Takeover

by Steven Miller Capitalism in the 21st Century is no longer based largely on profits resulting from a real economy productive process, windfall financial gains are acquired through large scale speculative operations, without the occurrence of real economy activity, at the touch of a mouse button. — Michel Chussodovsky There are decisive moments in the history of capitalism when one form of wealth, one kind of property, becomes the most lucrative. The capitalists that control this property often become the dominant sector of the capitalist class and take control of the state, dictating policy to society. Marx writes, “The executive … Continue reading Takeover

Memories of the future

by Ross Wolfe Today it is well known that the future has become a thing of the past. Gone are the days when humanity dreamt of a different tomorrow. All that remains of that hope is a distant memory. Indeed, most of what is hoped for these days is no more than some slightly modified version of the present, if not simply the return to a status quo ante — i.e., to a present that only recently became deceased. This is the utopia of normality, evinced by the drive to “get everything running back to normal” (back to the prosperity … Continue reading Memories of the future

Petro-market civilization

by Tim Di Muzio Prologue: The Rule of Threes Lending weight to the popular saying that bad things always come in threes, three events in April of 2010 underscored the level of capitalist civilization’s addiction to carbon energy.  On the 3rd of April off the coast of north eastern Australia, the Shen Neng 1, a Chinese owned coal tanker hauling 68,000 tons of coal collided into the Great Barrier Reef – a UNESCO World Heritage Site – at full speed.  The impact ripped the ship’s haul, leaked three to four tons of the worst quality fuel oil into one of … Continue reading Petro-market civilization

The spiritual crisis of capitalist civilization

by Jeff Noonan Human beings are integrally natural and social creatures, dependent upon natural life-support systems for their physical existence and socio-cultural life-development systems for the nurturing and realization of their emotional, cognitive, and practical-creative capacities.  Societies whose developmental dynamics become alienated from their natural conditions of existence face inevitable doom.  Oblivious to the ways in which their reproductive dynamics undermining the physical foundations of social life, they collapse the very basis upon which their institutions and value systems depend.  Let us say that any society which unsustainably converts scarce natural resources into tokens of social power (as, for example, … Continue reading The spiritual crisis of capitalist civilization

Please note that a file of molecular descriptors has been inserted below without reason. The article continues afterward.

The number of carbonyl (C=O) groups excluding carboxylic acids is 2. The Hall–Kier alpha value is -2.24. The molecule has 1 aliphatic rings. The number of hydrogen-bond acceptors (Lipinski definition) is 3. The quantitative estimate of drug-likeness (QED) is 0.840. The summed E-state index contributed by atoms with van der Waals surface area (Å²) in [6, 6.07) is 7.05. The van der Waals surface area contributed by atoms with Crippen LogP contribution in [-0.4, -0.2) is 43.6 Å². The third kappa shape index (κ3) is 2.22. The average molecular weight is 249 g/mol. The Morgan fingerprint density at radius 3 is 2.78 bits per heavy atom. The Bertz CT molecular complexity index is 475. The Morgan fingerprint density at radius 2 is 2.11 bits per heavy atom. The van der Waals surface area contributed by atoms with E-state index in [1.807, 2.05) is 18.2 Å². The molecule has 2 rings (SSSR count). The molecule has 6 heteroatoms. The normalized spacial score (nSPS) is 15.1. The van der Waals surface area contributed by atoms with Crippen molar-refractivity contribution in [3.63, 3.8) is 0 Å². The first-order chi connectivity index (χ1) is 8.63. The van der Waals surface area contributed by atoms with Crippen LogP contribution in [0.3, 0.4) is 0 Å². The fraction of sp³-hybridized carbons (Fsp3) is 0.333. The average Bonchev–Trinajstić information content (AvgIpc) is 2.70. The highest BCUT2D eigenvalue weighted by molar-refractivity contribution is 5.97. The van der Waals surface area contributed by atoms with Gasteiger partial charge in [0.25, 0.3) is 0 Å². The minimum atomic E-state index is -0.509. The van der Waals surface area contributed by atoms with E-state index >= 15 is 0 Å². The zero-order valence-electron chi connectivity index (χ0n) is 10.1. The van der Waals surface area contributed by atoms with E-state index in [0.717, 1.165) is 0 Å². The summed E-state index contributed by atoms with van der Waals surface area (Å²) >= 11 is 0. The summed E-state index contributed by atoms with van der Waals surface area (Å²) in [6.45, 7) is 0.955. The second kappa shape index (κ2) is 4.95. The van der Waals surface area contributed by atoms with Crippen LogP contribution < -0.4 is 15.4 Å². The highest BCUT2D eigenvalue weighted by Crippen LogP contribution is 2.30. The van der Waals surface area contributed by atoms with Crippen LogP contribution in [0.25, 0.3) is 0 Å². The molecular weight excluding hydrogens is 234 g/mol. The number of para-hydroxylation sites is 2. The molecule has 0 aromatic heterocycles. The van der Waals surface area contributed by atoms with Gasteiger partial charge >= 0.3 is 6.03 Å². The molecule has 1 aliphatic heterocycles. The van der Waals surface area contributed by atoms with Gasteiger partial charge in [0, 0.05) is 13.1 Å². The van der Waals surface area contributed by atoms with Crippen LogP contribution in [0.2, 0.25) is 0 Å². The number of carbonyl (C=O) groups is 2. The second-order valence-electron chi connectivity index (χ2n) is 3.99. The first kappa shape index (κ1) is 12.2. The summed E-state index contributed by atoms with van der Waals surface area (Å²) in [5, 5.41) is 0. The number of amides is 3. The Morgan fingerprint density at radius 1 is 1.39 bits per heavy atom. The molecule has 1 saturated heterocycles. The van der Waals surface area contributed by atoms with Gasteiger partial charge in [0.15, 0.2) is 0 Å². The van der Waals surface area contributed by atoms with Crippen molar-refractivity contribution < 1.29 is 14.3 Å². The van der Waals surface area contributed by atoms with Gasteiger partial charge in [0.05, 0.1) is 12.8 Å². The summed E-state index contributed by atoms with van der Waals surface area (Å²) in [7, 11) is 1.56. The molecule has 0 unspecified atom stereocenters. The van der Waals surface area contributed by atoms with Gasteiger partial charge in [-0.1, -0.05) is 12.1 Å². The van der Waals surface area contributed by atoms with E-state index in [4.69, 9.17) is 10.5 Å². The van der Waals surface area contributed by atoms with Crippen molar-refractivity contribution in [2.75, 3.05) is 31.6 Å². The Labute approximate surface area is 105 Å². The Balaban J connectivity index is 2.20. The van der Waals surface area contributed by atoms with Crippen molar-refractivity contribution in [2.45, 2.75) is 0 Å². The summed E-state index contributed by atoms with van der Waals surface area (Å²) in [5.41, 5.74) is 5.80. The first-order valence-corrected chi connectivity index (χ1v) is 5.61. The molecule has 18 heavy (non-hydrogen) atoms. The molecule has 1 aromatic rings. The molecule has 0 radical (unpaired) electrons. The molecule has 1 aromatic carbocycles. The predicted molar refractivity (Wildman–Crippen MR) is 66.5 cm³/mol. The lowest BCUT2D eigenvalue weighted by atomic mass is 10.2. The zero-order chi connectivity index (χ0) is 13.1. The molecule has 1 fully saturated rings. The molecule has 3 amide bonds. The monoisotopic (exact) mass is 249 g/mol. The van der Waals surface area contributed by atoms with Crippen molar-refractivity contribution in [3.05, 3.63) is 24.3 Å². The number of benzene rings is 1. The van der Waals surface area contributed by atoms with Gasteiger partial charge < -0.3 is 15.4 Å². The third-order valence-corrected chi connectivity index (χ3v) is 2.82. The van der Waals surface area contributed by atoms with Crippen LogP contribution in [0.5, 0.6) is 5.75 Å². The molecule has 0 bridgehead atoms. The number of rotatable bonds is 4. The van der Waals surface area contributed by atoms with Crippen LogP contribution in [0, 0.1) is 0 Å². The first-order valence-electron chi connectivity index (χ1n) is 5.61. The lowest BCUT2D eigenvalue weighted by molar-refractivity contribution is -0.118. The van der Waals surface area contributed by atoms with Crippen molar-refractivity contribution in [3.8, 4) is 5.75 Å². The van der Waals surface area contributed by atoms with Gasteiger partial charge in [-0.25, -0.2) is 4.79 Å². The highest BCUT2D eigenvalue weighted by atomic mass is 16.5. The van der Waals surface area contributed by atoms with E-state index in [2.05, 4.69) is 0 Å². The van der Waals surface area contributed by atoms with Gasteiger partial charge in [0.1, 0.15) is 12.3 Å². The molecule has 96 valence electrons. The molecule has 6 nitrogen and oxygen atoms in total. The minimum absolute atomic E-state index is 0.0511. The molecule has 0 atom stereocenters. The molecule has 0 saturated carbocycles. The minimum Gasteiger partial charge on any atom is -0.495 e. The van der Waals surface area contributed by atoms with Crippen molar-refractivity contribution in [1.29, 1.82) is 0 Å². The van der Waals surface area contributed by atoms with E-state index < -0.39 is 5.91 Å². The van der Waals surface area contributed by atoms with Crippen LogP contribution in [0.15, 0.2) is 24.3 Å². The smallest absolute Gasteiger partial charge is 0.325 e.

Nightfall: Dimming of the dream and search for an alternative

by P. J. Laska Given the emphasis on imposing hegemony by military means, it is a splendid irony that ‘American Way of Life’ should share its acronym (AWOL) with the military term “Absent Without Leave.” — http://www.laetusinpraesens.org Ronald Reagan in the famous “Morning-in-America” speech that was part of his 1984 re-election campaign took credit for the improvement of the economy since his election in 1980.  By 1983 the inflationary spiral of the 70’s had been brought under control by Federal Reserve chairman Paul Volker, who was originally appointed by Carter and then reappointed by Reagan in 1983.  Reagan could also … Continue reading Nightfall: Dimming of the dream and search for an alternative

Towards a post-Occupy world

by Richard J. White Running deeply through radical critiques that have emerged across dissident academic, activist and public communities — critiques that have pricked the mainstream consciousness through their repeated denouncement of both the legitimacy and the desirability of the current orthodox economic and political system — is the spirit of Ya Basta! (‘Enough! Now for something else!’). As Wight (2012: 161) argued: One thing is clear, irrespective of how it will all end, the Arab Spring, looting in London, riots in Greece, wars across the Middle East and beyond, the Global Financial Crisis (GFC), and the Occupy Movement are … Continue reading Towards a post-Occupy world

Anarchism in the academy

by Jeff Shantz Anarchist academic David Graeber devotes the first section of his book Fragments of an Anarchist Anthropology to his attempt to answer the question, “Why are there so few anarchists in the academy?”  For Graeber this is a pressing question given the veritable explosion of anarchist theory and lively debates over anarchism outside of the academy, especially within the numerous social movements which have emerged recently.  Despite the blossoming of anarchist thought and practice, David Graeber is perplexed that this flowering of anarchism has found little reflection in the academy.  Graeber seems to long for the type of … Continue reading Anarchism in the academy